Lindberg Galleries, Melbourne, 2009
There is violence in that font. Scratched into existence, all shout, all feeling, no clout, no divining. Dodd leaves us only indications of presence, articulated by dis-embodied voices. Those black scrawls mark out cultural, social and political specifics and we are disoriented by their optic urgency.
To write on or carve into a surface, which is not our own, represents not only a protest, but the protest of a linguistic gap. It is not the failure of verbalised speech, nor is it the failure in formally composed diatribes – it is an acute unity of feeling, gesture, action and expression. When language fails we have the gesture.
Re-etching and re-grouping these gestures, Dodd activates their ‘small dirty elements’, which are pregnant with violent meaning. Unlike protest banners – which alienate with their forceful collectiveness, these lone outcries lure us in. There is a darkness in them; a comfortable, more familiar, anarchy.
Laneways and suburban streets, particularly in Melbourne, are heavy with aerosoled expressions. These thoroughfares are not sites of contemplation, except perhaps for the savvy tourist. There is no monument here. Like there is no beauty in the ball of a foot. These laneways are sites for night-time activity. Speculations about our Post-heroic society suggest that the suburbs – not generally considered the stomping grounds of the flaneur – are a site of inquiry, intrigue and prospective violence.
Dodd points out the paradoxical mission of local councils to clear away these linguistic bursts from public buildings, alleyways and suburban fences. Commissioning graffiti removal suggests that lying underneath these little shouts, is the perfection of the original or intended surface of the built environment. These very human and immediate gestures are seen as smears on public space and architecture. But inscription can seek out a mutual fleetingness – its reception mirroring the act of stamping it out. These flourishes lurk in interstitial zones for transient interpretation and acknowledgement. Perhaps these instant editorials become reliant on being cleaned away tomorrow or next week.
We are compelled to read these text surges that Dodd presents – like their original counterparts pilfered from the alleyways, skate-parks and fences – in violent font against lurid colours. Hyperlexics have a compulsive need to read words they come across out loud. (Hyperlexica, being an advanced reading skill in children with autism or other brain damage.) Even in the average person who is not compulsive, reading is an irrepressible skill, which clouds other faculties. The Stroop test is used by many research psychologists to illustrate this; a list of words is printed with each in a different colour, but so that the colour does not correlate with the printed word – so that the word ‘Blue’ may be printed in red ink. When asked to name the colours the words are printed in, the subjects often read the words out loud instead. The theory is that ignoring the written colour name is much harder than ignoring the actual colour – even though reading is a learned skill and colour perception a basic perception.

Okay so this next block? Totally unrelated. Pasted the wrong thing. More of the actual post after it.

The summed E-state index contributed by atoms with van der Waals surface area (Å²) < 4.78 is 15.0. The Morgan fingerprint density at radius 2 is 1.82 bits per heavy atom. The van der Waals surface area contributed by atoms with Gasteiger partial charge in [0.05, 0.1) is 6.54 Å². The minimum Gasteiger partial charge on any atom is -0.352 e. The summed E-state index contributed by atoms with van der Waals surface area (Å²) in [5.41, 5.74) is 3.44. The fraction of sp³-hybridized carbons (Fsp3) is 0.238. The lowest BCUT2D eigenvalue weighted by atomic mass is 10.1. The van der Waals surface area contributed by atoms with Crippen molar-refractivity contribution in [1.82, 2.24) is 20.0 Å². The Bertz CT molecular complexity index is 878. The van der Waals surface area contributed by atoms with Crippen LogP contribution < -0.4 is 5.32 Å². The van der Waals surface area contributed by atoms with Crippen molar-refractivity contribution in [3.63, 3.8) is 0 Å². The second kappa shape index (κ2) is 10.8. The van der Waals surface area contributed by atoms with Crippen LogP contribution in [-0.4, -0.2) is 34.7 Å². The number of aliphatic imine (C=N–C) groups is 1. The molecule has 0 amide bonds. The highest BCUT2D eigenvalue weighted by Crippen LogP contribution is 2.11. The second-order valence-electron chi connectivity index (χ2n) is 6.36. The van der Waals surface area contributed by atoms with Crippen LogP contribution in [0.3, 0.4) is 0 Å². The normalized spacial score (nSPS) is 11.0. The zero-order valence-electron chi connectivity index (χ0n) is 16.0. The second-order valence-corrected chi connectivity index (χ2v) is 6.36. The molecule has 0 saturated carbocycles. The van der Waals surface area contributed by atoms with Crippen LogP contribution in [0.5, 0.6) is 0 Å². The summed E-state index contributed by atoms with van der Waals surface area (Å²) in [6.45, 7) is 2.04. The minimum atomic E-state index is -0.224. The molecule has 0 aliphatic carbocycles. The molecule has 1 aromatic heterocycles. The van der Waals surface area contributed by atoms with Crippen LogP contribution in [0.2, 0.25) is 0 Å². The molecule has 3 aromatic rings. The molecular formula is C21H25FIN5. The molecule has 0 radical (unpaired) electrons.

So Dodd gives us no choice. We are implicated in these thought crimes. According to Lacan the collective subject no longer speaks but is spoken to by the symbolic structure. This structure configures reality for us, it elects what counts as ‘normal’, what is accepted truth – it is the unavoidable use of the ‘they say’ at the beginning of speculative sentences that we can’t help. Dodd gives form to the conflict inherent in this call and response – he summons idyllic sunsets as backgrounds for this horizon of meaning and exchange.
The backgrounds in each of the paintings serve as a clash of textures against Dodd’s word heaps. Further compounding the insistent urgency of this found gesticulative patois, Dodd employs moments and scenes of interstice – such as the corner of a suburban street at sunset. The sunsets are at once idyllic and lurid, serving as un-peopled back-drops. It is in the sunset, in its lurid tilt towards darkness, that Dodd finds appreciation for a kind of forbidden revelry. Add to this the laneway, as a perpetually shaded site of activity – and the result is a coupling of locations of release. Similarly, novelist Christos Tsiolkas – examiner of domestic life and family truths buried in deep, dark Melbourne suburbia – suggested recently in reference to darkened forbidden places, that “darkness was the victim of a slur which equated whiteness and light with good. Shift workers, prostitutes, taxi drivers, revellers were part of the night, worlds which the day preferred to forget or ignore. [When in fact] Darkness, could be home.” 
Perhaps Dodd doesn’t exactly find a home for his scavenged text – since their nature dictates that they simply hover – but he finds equal fraught-ness in hyper-real colours – which both attract and repel, as an adequate analogy for his chanced-upon bursts of text.
 HOMER, S., 2005, Jacques Lacan, Routledge, p23.
 TSIOLKAS, C., 2008, Into A Liquid Ether, The Age, June 14.